Community detection, or clustering, is the process by which a network is partitioned into communities that will link within community sub-graphs which are more densely connected than the links between communities. Investigators can use this information to color the visualization by community to clearly differentiate between them. Furthermore, they can use the community information as a categorical filter, allowing them to narrow down focus to a single community at a time; a starting point for further exploration and analysis. With less data, they can add more detail like labels and arrow directions without the risk of overwhelming the ability to make sense of the visualization.3

A sample community

Another use case of centrality metrics is creating predictive model-based scenarios. A predictive model is a mathematical or computational model that is designed to predict the outcome of a future event or situation based on historical data or existing patterns.

In this case, the risk classification of customers, geographical risk and transactional attributes can also be used along with these centrality metrics to create a predictive model for money laundering or illicit activity. This is especially useful for money laundering rings created by multiple individuals or entities working together to launder illicit funds.

The ID variable of the input dataset will be the customer ID and the target variable will be case-opened flags from previous months. Different models should be created for each customer segment for stronger accuracy.

The output of the model will give us the probability of customers who exist in money laundering rings so investigators can give extra attention to these customers.

Centrality metrics using SAS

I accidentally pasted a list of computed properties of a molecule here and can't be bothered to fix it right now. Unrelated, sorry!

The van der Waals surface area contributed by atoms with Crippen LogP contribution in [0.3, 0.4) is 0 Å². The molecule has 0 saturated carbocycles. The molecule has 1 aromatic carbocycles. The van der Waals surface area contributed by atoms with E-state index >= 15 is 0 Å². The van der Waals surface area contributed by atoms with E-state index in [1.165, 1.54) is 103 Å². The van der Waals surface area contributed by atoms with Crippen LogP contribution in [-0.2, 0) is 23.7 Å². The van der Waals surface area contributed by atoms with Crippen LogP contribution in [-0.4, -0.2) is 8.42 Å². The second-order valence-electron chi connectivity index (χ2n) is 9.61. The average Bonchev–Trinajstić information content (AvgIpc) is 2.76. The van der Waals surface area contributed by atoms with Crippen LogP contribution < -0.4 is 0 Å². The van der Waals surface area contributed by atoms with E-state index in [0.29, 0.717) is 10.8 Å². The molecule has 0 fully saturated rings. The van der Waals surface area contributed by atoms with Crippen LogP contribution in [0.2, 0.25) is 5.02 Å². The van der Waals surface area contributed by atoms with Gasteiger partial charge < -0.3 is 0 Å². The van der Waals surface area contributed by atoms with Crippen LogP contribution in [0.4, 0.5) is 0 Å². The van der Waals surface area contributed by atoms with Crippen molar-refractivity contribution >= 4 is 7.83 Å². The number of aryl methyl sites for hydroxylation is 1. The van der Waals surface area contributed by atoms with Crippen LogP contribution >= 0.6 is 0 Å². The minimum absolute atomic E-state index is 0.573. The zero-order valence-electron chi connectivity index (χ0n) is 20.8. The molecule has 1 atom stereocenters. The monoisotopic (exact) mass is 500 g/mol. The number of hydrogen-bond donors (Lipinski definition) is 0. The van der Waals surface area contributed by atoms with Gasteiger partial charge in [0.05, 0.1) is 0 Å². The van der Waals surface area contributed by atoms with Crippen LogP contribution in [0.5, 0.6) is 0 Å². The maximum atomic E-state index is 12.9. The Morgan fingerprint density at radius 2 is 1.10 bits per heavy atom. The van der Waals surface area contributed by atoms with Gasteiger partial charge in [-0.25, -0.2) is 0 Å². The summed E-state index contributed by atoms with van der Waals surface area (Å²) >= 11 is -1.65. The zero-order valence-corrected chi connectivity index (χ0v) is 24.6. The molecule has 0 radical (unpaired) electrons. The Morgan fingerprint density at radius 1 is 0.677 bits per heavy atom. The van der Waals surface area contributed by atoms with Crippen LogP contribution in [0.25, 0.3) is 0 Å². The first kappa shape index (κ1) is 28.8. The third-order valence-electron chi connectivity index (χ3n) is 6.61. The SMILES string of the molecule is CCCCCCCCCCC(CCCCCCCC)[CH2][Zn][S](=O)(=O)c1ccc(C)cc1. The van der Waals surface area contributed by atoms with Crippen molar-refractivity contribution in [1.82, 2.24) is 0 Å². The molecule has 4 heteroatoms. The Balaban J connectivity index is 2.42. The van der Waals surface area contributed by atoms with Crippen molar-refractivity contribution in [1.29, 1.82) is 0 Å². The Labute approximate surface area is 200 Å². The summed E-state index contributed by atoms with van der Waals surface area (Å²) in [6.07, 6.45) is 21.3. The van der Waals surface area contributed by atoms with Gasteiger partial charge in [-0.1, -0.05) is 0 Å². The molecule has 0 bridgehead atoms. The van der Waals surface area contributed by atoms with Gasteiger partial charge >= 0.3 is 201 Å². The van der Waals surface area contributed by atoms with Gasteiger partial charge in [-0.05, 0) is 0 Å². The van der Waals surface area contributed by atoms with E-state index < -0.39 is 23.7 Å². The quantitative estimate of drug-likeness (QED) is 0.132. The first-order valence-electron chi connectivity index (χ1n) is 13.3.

This video provides expressions that calculate the four-centrality metrics in a simple network to hand-calculate metrics by using SAS Visual Analytics. The hand-calculated values are validated by viewing the metrics defined in the same network object.

SAS Visual Investigator also supports and directs analysts and investigators by showing entity closeness, betweenness and influence to highlight areas of potential interest. Seeing the complex network of relationships between people, places, things and events over time and across multiple dimensions helps analysts identify relationships that aren’t obvious.

To summarize, detecting illicit financial flows require much more than using traditional business methods. At this point, using centrality metrics in investigation and analytical models will provide wider detection approaches.


  1. Illicit Financial Flows
  2. The IMF and the Fight Against Illicit Financial Flows
  3. Exploring social networks with SAS Visual Analytics

About Author

Onur Dinc

Onur is specialized in implementation of SAS AML and fraud solutions in finance, insurance and government areas. He has profound knowledge in processes, great understanding of and skills within solution design, tests, data analysis and programming. He is also experienced in running SAS AML solutions in production successfully for two different AML 7.1 projects.

Leave A Reply

This site uses Akismet to reduce spam. Learn how your comment data is processed.

Back to Top